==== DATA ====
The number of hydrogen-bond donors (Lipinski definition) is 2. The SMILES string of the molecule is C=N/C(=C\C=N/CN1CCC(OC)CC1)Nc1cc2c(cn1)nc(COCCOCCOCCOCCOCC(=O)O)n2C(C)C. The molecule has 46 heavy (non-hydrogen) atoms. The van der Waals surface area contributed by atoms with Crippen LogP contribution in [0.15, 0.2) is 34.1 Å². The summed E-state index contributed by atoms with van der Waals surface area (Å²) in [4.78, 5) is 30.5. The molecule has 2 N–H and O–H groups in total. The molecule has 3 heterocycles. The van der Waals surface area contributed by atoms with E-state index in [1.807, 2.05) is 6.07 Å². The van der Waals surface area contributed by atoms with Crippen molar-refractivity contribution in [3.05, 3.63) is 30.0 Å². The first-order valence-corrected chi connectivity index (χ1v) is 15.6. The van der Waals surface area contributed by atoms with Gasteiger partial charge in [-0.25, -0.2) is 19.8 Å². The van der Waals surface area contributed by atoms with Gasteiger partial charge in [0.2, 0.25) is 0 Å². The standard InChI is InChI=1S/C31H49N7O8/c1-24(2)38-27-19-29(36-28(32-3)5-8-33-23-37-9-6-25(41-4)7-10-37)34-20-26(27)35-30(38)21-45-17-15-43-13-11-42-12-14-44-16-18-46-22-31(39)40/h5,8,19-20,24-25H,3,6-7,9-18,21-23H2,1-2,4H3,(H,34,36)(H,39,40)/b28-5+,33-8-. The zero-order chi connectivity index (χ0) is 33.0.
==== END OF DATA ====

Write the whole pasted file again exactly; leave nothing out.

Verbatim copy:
The number of hydrogen-bond donors (Lipinski definition) is 2. The SMILES string of the molecule is C=N/C(=C\C=N/CN1CCC(OC)CC1)Nc1cc2c(cn1)nc(COCCOCCOCCOCCOCC(=O)O)n2C(C)C. The molecule has 46 heavy (non-hydrogen) atoms. The van der Waals surface area contributed by atoms with Crippen LogP contribution in [0.15, 0.2) is 34.1 Å². The summed E-state index contributed by atoms with van der Waals surface area (Å²) in [4.78, 5) is 30.5. The molecule has 2 N–H and O–H groups in total. The molecule has 3 heterocycles. The van der Waals surface area contributed by atoms with E-state index in [1.807, 2.05) is 6.07 Å². The van der Waals surface area contributed by atoms with Crippen molar-refractivity contribution in [3.05, 3.63) is 30.0 Å². The first-order valence-corrected chi connectivity index (χ1v) is 15.6. The van der Waals surface area contributed by atoms with Gasteiger partial charge in [-0.25, -0.2) is 19.8 Å². The van der Waals surface area contributed by atoms with Gasteiger partial charge in [0.2, 0.25) is 0 Å². The standard InChI is InChI=1S/C31H49N7O8/c1-24(2)38-27-19-29(36-28(32-3)5-8-33-23-37-9-6-25(41-4)7-10-37)34-20-26(27)35-30(38)21-45-17-15-43-13-11-42-12-14-44-16-18-46-22-31(39)40/h5,8,19-20,24-25H,3,6-7,9-18,21-23H2,1-2,4H3,(H,34,36)(H,39,40)/b28-5+,33-8-. The zero-order chi connectivity index (χ0) is 33.0.